The wingspan, the sprint time, all of Bamba’s measurables and tests are off the charts. Still, he was dinged in college for his inconsistent motor, and does need to clean up areas of his defense before we anoint him a future DPOY contender. A better natural understanding of pick and roll defense would serve Bamba well in the future, as he’s mainly relying on raw talent over savvy in that area at the moment, but being equipped with his weapon-like mind means that all of the repetition and practice he’ll accrue will help plug in those holes in no time.
He’ll also be afforded the luxuries of an official NBA training program and NBA level trainers. As much work as he puts into improving his offense and defense, just as much dedication and graft will be needed in putting on weight and strengthening his core. The later that occurs, the more that ill-wishing centers like Joel Embiid and Steven Adams will want to crush his psyche and “welcome him to the league”. But until training camp starts, he can stream himself on YouTube eating a mukbang of Chick-fil-A spicy chicken sandwiches. I’m sure that would be a hit.
I, Jonathan Isaac. The forgotten rookie of the notable 2017 draft class endured an injury plagued season after a promising start, with his early advanced numbers comparing favorably to the Tatums, Mitchells and Kuzmas of the world. A recurring ankle injury would derail his season, keeping him out of 55 games—effectively killing all hype he had gained before the injury. There were still moments of impressive defense later on in the season, but all in all, the excitement faded and it wasn’t the rookie year Isaac envisioned himself having. In this most recent Summer League though, Isaac continued where he left off at the beginning of his rookie campaign, completely shutting down a red-hot Jaren Jackson Jr. and showing tantalizing defensive abilities alongside his new partner in defensive crime, Mo Bamba.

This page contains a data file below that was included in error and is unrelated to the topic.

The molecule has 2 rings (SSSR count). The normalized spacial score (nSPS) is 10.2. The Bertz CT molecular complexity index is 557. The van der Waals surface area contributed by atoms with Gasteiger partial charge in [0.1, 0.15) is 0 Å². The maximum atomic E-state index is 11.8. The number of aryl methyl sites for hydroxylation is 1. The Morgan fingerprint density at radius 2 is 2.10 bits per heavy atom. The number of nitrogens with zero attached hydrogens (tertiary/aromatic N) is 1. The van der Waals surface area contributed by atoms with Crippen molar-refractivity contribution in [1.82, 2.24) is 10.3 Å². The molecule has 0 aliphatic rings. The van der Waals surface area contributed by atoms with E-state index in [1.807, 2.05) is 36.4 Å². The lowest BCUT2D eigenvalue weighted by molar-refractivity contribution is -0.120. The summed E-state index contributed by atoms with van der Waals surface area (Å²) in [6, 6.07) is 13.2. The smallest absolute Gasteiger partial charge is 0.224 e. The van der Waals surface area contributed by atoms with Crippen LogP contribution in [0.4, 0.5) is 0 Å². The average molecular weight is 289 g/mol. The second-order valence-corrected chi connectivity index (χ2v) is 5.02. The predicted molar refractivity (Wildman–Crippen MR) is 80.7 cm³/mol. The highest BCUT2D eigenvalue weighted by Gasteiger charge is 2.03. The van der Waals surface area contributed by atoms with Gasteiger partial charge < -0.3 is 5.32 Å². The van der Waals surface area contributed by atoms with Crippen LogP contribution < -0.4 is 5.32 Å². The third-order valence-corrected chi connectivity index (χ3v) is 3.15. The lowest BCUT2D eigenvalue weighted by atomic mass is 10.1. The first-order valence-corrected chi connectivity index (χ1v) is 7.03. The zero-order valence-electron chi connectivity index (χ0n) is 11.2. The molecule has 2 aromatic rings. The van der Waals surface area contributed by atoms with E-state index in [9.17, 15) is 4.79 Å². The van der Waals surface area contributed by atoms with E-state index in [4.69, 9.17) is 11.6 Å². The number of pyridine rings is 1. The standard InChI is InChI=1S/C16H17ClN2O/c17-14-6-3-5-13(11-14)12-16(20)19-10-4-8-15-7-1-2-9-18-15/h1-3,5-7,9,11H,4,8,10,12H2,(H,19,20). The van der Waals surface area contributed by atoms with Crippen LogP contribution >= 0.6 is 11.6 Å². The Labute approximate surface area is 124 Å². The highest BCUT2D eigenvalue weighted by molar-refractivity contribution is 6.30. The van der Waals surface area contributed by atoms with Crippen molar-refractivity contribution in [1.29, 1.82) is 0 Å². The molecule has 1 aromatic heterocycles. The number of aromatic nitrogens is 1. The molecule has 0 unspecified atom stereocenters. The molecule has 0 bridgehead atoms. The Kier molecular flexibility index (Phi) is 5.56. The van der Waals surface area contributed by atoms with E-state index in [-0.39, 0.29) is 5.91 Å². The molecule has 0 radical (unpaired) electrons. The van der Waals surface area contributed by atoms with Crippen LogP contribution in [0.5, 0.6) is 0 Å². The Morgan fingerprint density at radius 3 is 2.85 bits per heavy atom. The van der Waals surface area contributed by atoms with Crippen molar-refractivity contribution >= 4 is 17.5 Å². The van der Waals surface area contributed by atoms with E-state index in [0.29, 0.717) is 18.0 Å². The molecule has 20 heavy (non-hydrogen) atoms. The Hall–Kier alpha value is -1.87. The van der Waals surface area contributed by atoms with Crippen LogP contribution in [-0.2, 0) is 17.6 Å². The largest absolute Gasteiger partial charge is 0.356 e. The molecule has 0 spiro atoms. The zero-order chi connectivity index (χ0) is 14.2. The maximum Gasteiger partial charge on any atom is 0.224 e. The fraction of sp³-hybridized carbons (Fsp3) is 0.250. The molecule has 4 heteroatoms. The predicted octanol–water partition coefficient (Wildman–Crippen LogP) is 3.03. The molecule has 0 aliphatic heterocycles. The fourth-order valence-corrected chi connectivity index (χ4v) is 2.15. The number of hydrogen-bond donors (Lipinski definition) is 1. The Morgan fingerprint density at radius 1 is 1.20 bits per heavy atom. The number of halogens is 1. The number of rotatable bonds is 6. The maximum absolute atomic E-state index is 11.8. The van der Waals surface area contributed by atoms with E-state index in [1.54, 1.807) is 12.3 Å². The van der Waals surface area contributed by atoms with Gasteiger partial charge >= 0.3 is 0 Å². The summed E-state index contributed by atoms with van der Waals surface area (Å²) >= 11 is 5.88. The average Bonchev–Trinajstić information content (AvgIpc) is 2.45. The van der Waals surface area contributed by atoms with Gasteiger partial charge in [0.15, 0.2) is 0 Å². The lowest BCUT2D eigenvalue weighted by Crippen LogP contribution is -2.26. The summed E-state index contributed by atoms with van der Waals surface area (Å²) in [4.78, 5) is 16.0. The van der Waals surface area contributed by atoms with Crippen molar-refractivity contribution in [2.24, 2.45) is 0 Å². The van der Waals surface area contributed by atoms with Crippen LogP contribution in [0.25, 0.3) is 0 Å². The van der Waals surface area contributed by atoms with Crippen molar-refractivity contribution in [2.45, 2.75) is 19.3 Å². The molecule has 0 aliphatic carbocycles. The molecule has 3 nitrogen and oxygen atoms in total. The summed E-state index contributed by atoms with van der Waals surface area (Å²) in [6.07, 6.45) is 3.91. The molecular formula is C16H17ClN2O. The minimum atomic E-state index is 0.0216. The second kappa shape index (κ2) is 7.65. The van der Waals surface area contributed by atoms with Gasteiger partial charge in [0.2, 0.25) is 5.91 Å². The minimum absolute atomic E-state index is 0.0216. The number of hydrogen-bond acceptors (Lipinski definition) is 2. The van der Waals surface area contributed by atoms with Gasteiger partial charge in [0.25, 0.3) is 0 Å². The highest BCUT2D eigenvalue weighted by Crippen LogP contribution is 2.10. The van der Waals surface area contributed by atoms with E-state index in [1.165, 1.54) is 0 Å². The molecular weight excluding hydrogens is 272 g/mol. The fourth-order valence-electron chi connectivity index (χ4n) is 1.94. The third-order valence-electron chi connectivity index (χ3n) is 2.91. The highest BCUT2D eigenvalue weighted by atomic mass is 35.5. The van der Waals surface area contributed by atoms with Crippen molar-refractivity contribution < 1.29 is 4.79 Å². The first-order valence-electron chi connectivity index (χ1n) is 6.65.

Isaac has the potential to become a monstrous two-way player in the league, but it all depends on how aggressive he can will himself to be, and how his shot will develop as he gains more experience. There are tons of little things to improve upon for him—he tends to let go of the rim too quickly after dunks, making for awkward landings and grimaced reactions from Magic fans, he flashed a mid-range shot that didn’t like to go down during the regular season (admittedly, it looked 100% better during Summer League), and deciding when to drive, take a three, or settle for the mid-range is a pure decision making improvement he’ll need to focus on—while things like feeling more comfortable dribble driving and getting to the line are improvements that all NBA players should always make. For Isaac however, these improvements would take his game to the next level.
Isaac is built like a modern day power forward, but there are rumblings of him feeling more comfortable as a small forward—time will ultimately tell. If you’re looking for a bright red sign pointing to the player with the highest potential ceiling on the team, it’s Jonathan Isaac. He’s endlessly fascinating as a prospect. The combination of his strengths aren’t always translated in the box scores, but more often than not, you come away feeling strongly about his future while watching him play, even if he posts pedestrian numbers. It’s like walking to your car in the morning and repeatedly wiping off the dewy spider webs from your face that you ran into but couldn’t see. It’s annoying and you know it’s there, but you can’t always see it. The Ringer have drank the Judas Juice—you should too.